Death, Desire, and the Sacramental Function of Humor in C S Lewis and His Medieval Sources – or, A Funny Thing Happened on the Way to Self-Denial – part I

Each May since 2012, I’ve been presenting at the largest annual academic conference on medieval studies: the International Congress on Medieval Studies in Kalamazoo, Michigan. My papers have always explored some aspect of the medievalism (a term meaning “modern interpretation and use of medieval ideas or practices”) of C S Lewis – and the richness of medieval Christian traditions from which Lewis drew in his own theological and spiritual thinking, doing, and teaching.

This year’s paper was a shorter than usual offering – really more of a suggestive sketch of a research question. It was given as part of a five-person panel on “Lewis and Death”:

Death, Desire, and the Sacramental Function of Humor in C S Lewis and His Medieval Sources – or, A Funny Thing Happened on the Way to Self-Denial – part I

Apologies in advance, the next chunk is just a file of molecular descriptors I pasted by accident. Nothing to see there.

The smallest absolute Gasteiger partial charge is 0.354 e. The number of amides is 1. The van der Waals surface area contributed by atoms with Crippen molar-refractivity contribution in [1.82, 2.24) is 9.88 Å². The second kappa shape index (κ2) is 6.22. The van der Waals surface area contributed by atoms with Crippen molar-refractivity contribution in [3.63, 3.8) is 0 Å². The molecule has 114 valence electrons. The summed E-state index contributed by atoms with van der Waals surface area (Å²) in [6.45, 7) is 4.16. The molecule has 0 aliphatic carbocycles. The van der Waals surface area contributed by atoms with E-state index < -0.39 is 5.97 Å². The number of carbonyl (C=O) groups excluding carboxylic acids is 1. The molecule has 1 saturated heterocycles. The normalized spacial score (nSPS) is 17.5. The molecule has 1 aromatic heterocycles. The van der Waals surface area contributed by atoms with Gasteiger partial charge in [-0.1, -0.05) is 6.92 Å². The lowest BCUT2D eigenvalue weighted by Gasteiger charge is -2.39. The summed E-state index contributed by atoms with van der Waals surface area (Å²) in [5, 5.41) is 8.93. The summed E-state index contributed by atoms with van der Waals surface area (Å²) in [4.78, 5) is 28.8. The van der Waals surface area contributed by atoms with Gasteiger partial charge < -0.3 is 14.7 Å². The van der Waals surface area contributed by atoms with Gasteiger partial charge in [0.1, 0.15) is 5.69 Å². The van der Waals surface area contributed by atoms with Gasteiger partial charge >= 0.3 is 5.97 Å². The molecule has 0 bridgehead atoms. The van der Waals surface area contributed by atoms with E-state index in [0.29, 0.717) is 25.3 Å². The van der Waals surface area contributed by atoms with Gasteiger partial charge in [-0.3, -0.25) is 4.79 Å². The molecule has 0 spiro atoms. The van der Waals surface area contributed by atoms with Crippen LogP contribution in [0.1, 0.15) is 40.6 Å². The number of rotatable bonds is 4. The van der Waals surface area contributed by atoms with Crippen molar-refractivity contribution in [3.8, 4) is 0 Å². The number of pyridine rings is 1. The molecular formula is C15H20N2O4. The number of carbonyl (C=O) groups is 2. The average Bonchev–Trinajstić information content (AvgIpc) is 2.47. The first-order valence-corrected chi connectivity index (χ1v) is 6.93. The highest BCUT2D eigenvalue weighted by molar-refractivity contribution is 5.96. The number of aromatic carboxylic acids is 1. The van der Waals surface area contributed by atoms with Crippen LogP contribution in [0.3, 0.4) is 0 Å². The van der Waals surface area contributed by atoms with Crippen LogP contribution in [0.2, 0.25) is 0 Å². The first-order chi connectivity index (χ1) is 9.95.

Why look at Death and Desire together, in Lewis or any other Christian source?

Simple: Biblical language of crucifying our disordered desires as a means to cultivate the new life in Christ—or on the contrary, of gaining the world (fulfilling our earthly desires) but losing our soul (fulfilling our heavenly desires)—brings desire and death together in a theological concept of a salutary sort of “death” that helps us realize our (properly ordered) spiritual desires for God.

That is, as Calvin wrote in the third book of his Christian Institutes: We must mortify the sinful self to vivify the spiritual self.

Or, to anchor this more firmly in Lewis’s medieval sources, as that 5th/6th-c. taproot of medieval spiritual practice, Pseudo-Dionysius, taught: the soul ascends to God through a movement of mortification->illumination->union. Lewis found this common medieval formulation of the spiritual life in many medieval places, including the anonymous Cloud of Unknowing and Theologia Germanica, and Walter Hilton’s Scale of Perfection.

So that’s “Why.” Now, “How”?

Exploring death, desire, and mortification is tricky, because the key terms have many usages and valences in Christian tradition.

First, the language of desire can point to physical appetite as well as spiritual appetite – as simple appetite (in either case) for God’s good things.